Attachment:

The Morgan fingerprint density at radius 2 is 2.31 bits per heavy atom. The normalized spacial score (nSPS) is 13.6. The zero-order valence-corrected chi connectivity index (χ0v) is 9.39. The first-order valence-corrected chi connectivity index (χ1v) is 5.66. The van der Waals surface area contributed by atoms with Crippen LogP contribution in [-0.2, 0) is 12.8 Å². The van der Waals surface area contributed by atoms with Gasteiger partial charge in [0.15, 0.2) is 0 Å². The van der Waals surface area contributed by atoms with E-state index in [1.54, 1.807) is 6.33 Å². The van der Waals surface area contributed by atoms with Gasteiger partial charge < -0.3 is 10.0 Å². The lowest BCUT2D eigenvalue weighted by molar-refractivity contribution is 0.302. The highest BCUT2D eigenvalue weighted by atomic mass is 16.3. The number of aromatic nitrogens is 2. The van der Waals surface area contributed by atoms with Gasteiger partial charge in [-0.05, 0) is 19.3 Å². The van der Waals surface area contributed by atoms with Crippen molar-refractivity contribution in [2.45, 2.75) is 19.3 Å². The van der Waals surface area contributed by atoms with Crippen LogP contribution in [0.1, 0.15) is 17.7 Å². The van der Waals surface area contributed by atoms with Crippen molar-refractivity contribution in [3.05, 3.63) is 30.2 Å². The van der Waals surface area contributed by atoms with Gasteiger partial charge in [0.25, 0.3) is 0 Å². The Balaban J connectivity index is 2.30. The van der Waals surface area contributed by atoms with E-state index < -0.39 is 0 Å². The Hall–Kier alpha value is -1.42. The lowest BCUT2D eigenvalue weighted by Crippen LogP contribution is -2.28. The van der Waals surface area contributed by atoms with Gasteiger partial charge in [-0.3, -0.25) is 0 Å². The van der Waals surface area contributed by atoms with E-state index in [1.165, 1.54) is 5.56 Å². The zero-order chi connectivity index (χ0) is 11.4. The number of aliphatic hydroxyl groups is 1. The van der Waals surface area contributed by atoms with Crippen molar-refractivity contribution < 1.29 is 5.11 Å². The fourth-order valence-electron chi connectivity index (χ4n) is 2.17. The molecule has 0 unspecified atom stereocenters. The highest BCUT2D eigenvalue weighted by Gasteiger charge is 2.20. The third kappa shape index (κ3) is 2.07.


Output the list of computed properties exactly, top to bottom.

The Morgan fingerprint density at radius 2 is 2.31 bits per heavy atom. The normalized spacial score (nSPS) is 13.6. The zero-order valence-corrected chi connectivity index (χ0v) is 9.39. The first-order valence-corrected chi connectivity index (χ1v) is 5.66. The van der Waals surface area contributed by atoms with Crippen LogP contribution in [-0.2, 0) is 12.8 Å². The van der Waals surface area contributed by atoms with Gasteiger partial charge in [0.15, 0.2) is 0 Å². The van der Waals surface area contributed by atoms with E-state index in [1.54, 1.807) is 6.33 Å². The van der Waals surface area contributed by atoms with Gasteiger partial charge < -0.3 is 10.0 Å². The lowest BCUT2D eigenvalue weighted by molar-refractivity contribution is 0.302. The highest BCUT2D eigenvalue weighted by atomic mass is 16.3. The number of aromatic nitrogens is 2. The van der Waals surface area contributed by atoms with Gasteiger partial charge in [-0.05, 0) is 19.3 Å². The van der Waals surface area contributed by atoms with Crippen molar-refractivity contribution in [2.45, 2.75) is 19.3 Å². The van der Waals surface area contributed by atoms with Crippen LogP contribution in [0.1, 0.15) is 17.7 Å². The van der Waals surface area contributed by atoms with Crippen molar-refractivity contribution in [3.05, 3.63) is 30.2 Å². The van der Waals surface area contributed by atoms with Gasteiger partial charge in [0.25, 0.3) is 0 Å². The Balaban J connectivity index is 2.30. The van der Waals surface area contributed by atoms with E-state index < -0.39 is 0 Å². The Hall–Kier alpha value is -1.42. The lowest BCUT2D eigenvalue weighted by Crippen LogP contribution is -2.28. The van der Waals surface area contributed by atoms with Gasteiger partial charge in [-0.3, -0.25) is 0 Å². The van der Waals surface area contributed by atoms with E-state index in [1.165, 1.54) is 5.56 Å². The zero-order chi connectivity index (χ0) is 11.4. The number of aliphatic hydroxyl groups is 1. The van der Waals surface area contributed by atoms with Crippen molar-refractivity contribution < 1.29 is 5.11 Å². The fourth-order valence-electron chi connectivity index (χ4n) is 2.17. The molecule has 0 unspecified atom stereocenters. The highest BCUT2D eigenvalue weighted by Gasteiger charge is 2.20. The third kappa shape index (κ3) is 2.07.